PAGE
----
|Morning, Evening, and Night
He gets out of bed with a grunt and goes from the bedroom to the bathroom. If he acknowledges me at all the gesture is silent, because I neither hear nor feel anything. Iíve been awake for hours, lying on my side just on the edge of the mattress and staring blankly at the undecorated wall. For a long timeóalmost three years nowóthis has been my morning.
I used to be a writer. I used to dream wonderful things and wake up with ideas teeming, playing like tiny movies just behind my eyelids. I used to wait eagerly for the sun to show itself, because that meant I could get up and start putting everything into words. But I donít anymore. I justÖ donít have the energy.
How can I leave him if I canít bring myself to get out of bed?
The front door creaks open and closes with a bang, and the force of the sound pushes me that final inch. I roll out of bed and sway across the cold floor to the bathroom. For a moment I consider taking a long, warm shower, but the thought of the heavy steam makes me feel tired again. My teeth feel clean enough, so thereís really no point in brushing them, and my hair isnít that tangled. The toilet seat is up and the porcelain rim is splattered with droplets of urine. I stand in the doorway of the bathroom for a moment, then turn away to find some clean socks.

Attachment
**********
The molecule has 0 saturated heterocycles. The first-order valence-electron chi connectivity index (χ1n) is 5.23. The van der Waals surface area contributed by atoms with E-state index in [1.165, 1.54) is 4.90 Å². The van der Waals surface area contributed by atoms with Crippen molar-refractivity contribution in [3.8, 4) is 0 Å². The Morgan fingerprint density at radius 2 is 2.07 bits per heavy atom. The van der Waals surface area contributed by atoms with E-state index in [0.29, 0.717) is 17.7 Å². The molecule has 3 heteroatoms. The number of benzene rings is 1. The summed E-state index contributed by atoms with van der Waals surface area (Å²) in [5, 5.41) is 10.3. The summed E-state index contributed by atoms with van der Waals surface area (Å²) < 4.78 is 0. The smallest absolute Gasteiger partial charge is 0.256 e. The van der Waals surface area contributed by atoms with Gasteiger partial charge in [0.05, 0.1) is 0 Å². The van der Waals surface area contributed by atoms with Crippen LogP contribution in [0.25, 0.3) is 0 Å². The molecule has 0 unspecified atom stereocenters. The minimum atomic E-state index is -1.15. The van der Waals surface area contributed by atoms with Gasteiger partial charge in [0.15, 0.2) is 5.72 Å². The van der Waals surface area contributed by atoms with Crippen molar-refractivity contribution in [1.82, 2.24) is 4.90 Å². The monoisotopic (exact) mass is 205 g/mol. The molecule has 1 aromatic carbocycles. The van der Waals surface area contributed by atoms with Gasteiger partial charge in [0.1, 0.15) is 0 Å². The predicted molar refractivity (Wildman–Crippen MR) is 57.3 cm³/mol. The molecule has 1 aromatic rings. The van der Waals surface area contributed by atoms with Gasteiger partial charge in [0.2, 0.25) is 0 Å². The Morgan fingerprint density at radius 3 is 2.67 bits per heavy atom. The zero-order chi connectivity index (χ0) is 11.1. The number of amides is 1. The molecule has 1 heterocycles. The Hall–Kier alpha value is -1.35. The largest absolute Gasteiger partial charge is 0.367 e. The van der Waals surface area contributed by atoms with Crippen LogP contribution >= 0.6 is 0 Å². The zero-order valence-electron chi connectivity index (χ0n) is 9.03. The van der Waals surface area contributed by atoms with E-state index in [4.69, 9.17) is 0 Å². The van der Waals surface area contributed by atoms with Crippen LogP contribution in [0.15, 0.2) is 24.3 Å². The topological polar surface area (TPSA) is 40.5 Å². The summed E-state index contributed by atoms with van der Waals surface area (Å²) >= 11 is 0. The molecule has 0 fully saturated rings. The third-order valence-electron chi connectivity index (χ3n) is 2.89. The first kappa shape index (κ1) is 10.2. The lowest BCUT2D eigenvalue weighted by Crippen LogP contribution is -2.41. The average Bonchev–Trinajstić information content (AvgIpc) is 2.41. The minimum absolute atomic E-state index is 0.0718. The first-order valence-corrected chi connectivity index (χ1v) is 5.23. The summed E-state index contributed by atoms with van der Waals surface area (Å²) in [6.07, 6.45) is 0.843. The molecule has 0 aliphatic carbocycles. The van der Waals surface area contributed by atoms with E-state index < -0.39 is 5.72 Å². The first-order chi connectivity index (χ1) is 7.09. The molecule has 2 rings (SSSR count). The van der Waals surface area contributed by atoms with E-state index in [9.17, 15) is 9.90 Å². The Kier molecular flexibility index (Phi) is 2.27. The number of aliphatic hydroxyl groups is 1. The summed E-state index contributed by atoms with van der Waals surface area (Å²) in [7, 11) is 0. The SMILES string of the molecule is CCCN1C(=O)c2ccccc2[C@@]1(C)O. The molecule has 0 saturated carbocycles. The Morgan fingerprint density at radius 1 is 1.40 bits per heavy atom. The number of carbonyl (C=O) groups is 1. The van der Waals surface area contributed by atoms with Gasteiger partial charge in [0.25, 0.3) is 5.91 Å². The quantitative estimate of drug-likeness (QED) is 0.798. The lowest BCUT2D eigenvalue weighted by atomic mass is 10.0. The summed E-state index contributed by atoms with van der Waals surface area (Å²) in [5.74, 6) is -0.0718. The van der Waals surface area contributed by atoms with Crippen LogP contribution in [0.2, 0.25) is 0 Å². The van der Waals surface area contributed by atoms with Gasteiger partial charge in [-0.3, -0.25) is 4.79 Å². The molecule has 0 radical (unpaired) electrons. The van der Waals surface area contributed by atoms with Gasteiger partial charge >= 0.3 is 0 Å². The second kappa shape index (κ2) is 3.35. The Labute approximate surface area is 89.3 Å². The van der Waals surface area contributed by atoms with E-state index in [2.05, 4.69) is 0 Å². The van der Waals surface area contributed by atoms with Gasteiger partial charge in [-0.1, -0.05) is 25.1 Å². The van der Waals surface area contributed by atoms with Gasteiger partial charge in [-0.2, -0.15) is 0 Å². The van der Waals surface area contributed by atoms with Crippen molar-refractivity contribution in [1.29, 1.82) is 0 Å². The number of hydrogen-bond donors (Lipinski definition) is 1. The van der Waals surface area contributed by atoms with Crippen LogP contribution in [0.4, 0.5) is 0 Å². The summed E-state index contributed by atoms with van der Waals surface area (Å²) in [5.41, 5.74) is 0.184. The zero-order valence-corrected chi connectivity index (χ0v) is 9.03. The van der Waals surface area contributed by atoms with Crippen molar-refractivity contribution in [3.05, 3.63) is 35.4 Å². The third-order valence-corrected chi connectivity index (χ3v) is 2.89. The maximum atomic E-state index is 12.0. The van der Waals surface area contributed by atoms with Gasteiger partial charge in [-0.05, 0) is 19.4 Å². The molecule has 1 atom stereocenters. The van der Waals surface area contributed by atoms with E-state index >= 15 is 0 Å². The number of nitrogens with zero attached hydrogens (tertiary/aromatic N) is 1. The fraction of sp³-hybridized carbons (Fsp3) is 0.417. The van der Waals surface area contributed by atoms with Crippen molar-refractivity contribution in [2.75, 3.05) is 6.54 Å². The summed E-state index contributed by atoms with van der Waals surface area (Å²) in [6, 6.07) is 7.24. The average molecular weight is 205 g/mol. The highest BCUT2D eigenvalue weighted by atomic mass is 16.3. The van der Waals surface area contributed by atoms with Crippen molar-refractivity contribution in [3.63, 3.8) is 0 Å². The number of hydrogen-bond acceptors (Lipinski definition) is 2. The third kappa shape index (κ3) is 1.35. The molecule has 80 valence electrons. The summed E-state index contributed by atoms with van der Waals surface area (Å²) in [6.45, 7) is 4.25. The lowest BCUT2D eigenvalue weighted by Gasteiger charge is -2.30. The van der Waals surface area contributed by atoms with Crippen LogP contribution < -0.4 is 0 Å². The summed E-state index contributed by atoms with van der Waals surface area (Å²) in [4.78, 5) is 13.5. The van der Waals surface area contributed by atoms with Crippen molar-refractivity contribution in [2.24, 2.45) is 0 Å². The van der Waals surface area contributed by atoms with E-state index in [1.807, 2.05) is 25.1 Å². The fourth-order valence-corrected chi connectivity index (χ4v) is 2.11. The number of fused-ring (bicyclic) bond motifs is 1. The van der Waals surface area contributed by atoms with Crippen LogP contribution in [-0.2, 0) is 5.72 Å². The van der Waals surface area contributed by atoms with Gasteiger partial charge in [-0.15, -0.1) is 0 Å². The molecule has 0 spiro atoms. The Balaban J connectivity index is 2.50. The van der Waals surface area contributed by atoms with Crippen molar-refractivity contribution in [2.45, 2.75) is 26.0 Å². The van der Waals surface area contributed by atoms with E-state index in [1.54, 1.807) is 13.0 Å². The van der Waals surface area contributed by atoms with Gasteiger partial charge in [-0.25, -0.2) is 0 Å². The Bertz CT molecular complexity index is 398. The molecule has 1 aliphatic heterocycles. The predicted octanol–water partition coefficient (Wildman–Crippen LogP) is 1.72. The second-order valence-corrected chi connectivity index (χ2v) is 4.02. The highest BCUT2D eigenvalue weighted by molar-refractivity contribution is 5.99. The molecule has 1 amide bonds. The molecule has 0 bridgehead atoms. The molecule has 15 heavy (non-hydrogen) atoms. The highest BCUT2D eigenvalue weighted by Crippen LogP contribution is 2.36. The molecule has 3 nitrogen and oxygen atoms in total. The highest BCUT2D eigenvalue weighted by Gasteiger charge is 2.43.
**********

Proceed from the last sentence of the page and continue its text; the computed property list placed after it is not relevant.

When I enter the kitchen, I see dirty dishes from last nightóand the night before, and the night before that, and the night before thatóstill piled up in the sink. I automatically turn the hot water on and drop a soap tablet in as I pass. Thereís half a stale bagel with cream cheese spread unevenly over it sitting in the fridge; I pick it up and bite into it absently. Iím never very hungry anymore and I donít really like bagels, but itís still edible and if I donít eat it itíll just go stale. Meanwhile, the sink fills. The soapy water sloshes over a bit onto the counter before I can get to turning it off, so I eat my breakfast with one hand and grab a sponge to wipe the counter with the other. The sponge comes up crustier; I guess itís been a while since the counterís been cleaned. I sigh, swallow the last bite of bagel, and turn back to the dishes.
I remember one time I was washing dishes and forgot to take off my wedding ring. The soap made it slippery, and it slid right off my finger and down the drain. He didnít notice. The next day I reached down to see if it was still there. It was; it had gotten caught in the gears of the disposal. By the time I pulled my arm back out there were gashes in my skin and I was bleeding. There must have been something sharp down there, but I never felt it happen. I walked to the hospital and came home with a white bandage wrapped around my arm. He still didnít care, but at least I got the ring back.